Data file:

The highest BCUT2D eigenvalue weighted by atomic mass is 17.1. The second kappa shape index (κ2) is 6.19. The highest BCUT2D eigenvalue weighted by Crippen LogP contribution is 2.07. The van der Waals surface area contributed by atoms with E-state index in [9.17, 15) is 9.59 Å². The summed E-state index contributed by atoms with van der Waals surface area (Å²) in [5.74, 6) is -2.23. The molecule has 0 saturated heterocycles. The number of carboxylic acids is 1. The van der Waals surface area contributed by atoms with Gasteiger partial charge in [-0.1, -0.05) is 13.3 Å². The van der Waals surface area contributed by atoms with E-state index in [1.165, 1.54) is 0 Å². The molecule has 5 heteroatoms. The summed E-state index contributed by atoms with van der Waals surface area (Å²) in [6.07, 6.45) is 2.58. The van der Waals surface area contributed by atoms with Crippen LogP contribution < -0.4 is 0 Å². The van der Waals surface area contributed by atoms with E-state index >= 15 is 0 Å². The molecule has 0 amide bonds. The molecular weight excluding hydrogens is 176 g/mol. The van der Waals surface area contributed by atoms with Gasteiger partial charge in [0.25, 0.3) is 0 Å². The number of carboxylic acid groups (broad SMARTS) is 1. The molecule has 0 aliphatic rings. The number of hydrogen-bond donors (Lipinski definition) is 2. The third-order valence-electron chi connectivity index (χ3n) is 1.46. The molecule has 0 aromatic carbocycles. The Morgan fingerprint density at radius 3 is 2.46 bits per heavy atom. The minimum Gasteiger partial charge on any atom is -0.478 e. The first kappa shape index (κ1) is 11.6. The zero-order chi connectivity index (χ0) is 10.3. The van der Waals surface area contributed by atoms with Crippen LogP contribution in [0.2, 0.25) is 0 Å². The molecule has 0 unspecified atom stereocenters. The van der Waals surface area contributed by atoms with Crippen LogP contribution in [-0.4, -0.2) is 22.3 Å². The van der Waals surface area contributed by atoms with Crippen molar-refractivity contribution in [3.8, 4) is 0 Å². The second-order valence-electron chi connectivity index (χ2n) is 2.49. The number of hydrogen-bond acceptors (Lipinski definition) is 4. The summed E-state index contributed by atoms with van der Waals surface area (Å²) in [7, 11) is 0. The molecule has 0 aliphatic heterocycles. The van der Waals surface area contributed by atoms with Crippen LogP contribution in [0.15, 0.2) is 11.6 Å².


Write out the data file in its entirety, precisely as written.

The highest BCUT2D eigenvalue weighted by atomic mass is 17.1. The second kappa shape index (κ2) is 6.19. The highest BCUT2D eigenvalue weighted by Crippen LogP contribution is 2.07. The van der Waals surface area contributed by atoms with E-state index in [9.17, 15) is 9.59 Å². The summed E-state index contributed by atoms with van der Waals surface area (Å²) in [5.74, 6) is -2.23. The molecule has 0 saturated heterocycles. The number of carboxylic acids is 1. The van der Waals surface area contributed by atoms with Gasteiger partial charge in [-0.1, -0.05) is 13.3 Å². The van der Waals surface area contributed by atoms with E-state index in [1.165, 1.54) is 0 Å². The molecule has 5 heteroatoms. The summed E-state index contributed by atoms with van der Waals surface area (Å²) in [6.07, 6.45) is 2.58. The van der Waals surface area contributed by atoms with Crippen LogP contribution < -0.4 is 0 Å². The van der Waals surface area contributed by atoms with E-state index >= 15 is 0 Å². The molecule has 0 amide bonds. The molecular weight excluding hydrogens is 176 g/mol. The van der Waals surface area contributed by atoms with Gasteiger partial charge in [0.25, 0.3) is 0 Å². The number of carboxylic acid groups (broad SMARTS) is 1. The molecule has 0 aliphatic rings. The number of hydrogen-bond donors (Lipinski definition) is 2. The third-order valence-electron chi connectivity index (χ3n) is 1.46. The molecule has 0 aromatic carbocycles. The Morgan fingerprint density at radius 3 is 2.46 bits per heavy atom. The minimum Gasteiger partial charge on any atom is -0.478 e. The first kappa shape index (κ1) is 11.6. The zero-order chi connectivity index (χ0) is 10.3. The van der Waals surface area contributed by atoms with Crippen LogP contribution in [0.2, 0.25) is 0 Å². The molecule has 0 unspecified atom stereocenters. The van der Waals surface area contributed by atoms with Crippen LogP contribution in [-0.4, -0.2) is 22.3 Å². The van der Waals surface area contributed by atoms with Crippen molar-refractivity contribution in [3.8, 4) is 0 Å². The second-order valence-electron chi connectivity index (χ2n) is 2.49. The number of hydrogen-bond acceptors (Lipinski definition) is 4. The summed E-state index contributed by atoms with van der Waals surface area (Å²) in [7, 11) is 0. The molecule has 0 aliphatic heterocycles. The van der Waals surface area contributed by atoms with Crippen LogP contribution in [0.15, 0.2) is 11.6 Å².